Quick Interview: Lord Tim Clement-Jones, Chair of UK AI Select Committee

Along with other countries the UK is exploring the impact of AI on the social, legal and economic fabric of the nation. As part of this pattern of trying to understand AI, including the legal AI sector, the Select Committee on Artificial Intelligence was appointed by the UK’s House of Lords on 29 June 2017 to figure out what it all means.

It is also going to consider when it reports back on whether there needs to be any policy changes within Government and if new regulation is required. In which case, whatever it decides could be rather important.

Artificial Lawyer caught up with the very busy Chairman of the Committee, Lord Tim Clement-Jones, who had a few minutes to tell readers about what is happening. Incidentally, he is also a partner at the global law firm, DLA Piper, which uses legal AI systems, and which therefore perhaps makes his views on AI doubly interesting.

How far are you with the AI Select Committee and what do you hope to achieve?

We   have   received   207   pieces   of   written   evidence   and   we   have   now   started on   our   oral   evidence   taking,   ranging   from   the   meaning   and   prospects   for   AI  to   the   legal   and   ethical   issues   involved.

Do you think there needs to be regulation of AI? If so, why?

That   is   exactly   the   kind   of   question   my   Select   Committee   will   need   to resolve   when   we   reach   the   point   of   coming   to   conclusions   and   making recommendations   at   the   end   of   our   enquiry.   It   will   of   course   partly   depend on   the   effectiveness   of   voluntary   action   and   what   we   conclude   the   risks   of unregulated   AI   are.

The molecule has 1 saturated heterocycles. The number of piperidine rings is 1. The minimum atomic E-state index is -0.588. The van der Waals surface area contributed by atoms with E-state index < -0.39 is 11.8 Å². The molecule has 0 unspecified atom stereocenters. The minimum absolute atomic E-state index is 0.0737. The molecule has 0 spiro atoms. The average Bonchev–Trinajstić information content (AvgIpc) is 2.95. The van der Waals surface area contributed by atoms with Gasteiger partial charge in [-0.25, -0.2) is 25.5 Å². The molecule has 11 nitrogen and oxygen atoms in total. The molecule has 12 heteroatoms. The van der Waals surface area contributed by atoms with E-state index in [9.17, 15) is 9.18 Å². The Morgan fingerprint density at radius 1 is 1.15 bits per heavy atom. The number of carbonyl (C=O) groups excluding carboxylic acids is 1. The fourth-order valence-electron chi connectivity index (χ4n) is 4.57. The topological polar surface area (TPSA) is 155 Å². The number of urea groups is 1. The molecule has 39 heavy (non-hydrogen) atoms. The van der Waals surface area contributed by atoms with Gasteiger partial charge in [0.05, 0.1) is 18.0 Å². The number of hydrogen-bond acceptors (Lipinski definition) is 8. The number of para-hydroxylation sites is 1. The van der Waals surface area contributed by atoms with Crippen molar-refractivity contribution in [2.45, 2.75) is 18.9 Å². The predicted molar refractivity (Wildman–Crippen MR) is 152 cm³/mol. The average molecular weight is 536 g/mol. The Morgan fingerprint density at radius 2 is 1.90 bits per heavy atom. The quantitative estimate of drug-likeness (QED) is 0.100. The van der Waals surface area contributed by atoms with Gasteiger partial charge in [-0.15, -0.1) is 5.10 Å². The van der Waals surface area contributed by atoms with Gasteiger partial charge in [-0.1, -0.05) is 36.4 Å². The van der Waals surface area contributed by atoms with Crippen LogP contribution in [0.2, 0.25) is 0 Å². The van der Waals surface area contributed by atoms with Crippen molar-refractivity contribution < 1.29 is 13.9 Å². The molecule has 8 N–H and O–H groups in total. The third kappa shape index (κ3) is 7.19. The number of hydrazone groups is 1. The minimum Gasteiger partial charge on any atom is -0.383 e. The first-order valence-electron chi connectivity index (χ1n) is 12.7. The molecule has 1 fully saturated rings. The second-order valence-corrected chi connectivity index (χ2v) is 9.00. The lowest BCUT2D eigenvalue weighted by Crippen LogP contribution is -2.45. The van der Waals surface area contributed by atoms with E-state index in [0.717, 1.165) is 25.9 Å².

When it comes to ‘legal   AI’ what do you see as the greatest benefits to law firms?

Making   practice   more   fulfilling   for   the   younger   lawyers   by   letting   AI   get   on with   routine   work   such   as   due  diligence   and   allowing   them   to   get   involved in   the   negotiations   and   contract   drafting.

How has DLA and its clients benefited from using AI systems?

We   are  still   only   in   the   foothills   of   AI   use.   AI  helps   us   deliver   a   quality   service, but   even   in terms   of   “weak”   AI   there   is   much   more   to   come,  particularly   for   client   relationship   and   project   management.

And, in terms of future development of legal AI, you’ve mentioned before ethical issues, what do you see as the potential   challenges as AI becomes more complex?

I   think   ethics   will   be   a   big   issue   for   all   adopters   of   AI   in   terms  of   the decisions   that   are   made   which   involve   substitution   of   AI   for   human   labour. How   far?   How fast?   To   what   degree?   But   also   professionals   using   AI   will need   to   ensure   that   nevertheless   they   remain   fully   accountable   for   the delivery   of   their   services.

And that’s all folks. 

The Committee will report to the House by 31 March 2018. Most written evidence has already been submitted, but there is however still a chance to provide a late written submission if you wish, which Artificial Lawyer did this week. The link to make a submission is here.

The complete list of members of the AI Select Committee are:

(And yep, you read that right, the Bishop of Oxford is going to be considering the implications of AI, so we’ll get an ecclesiastical perspective as well.)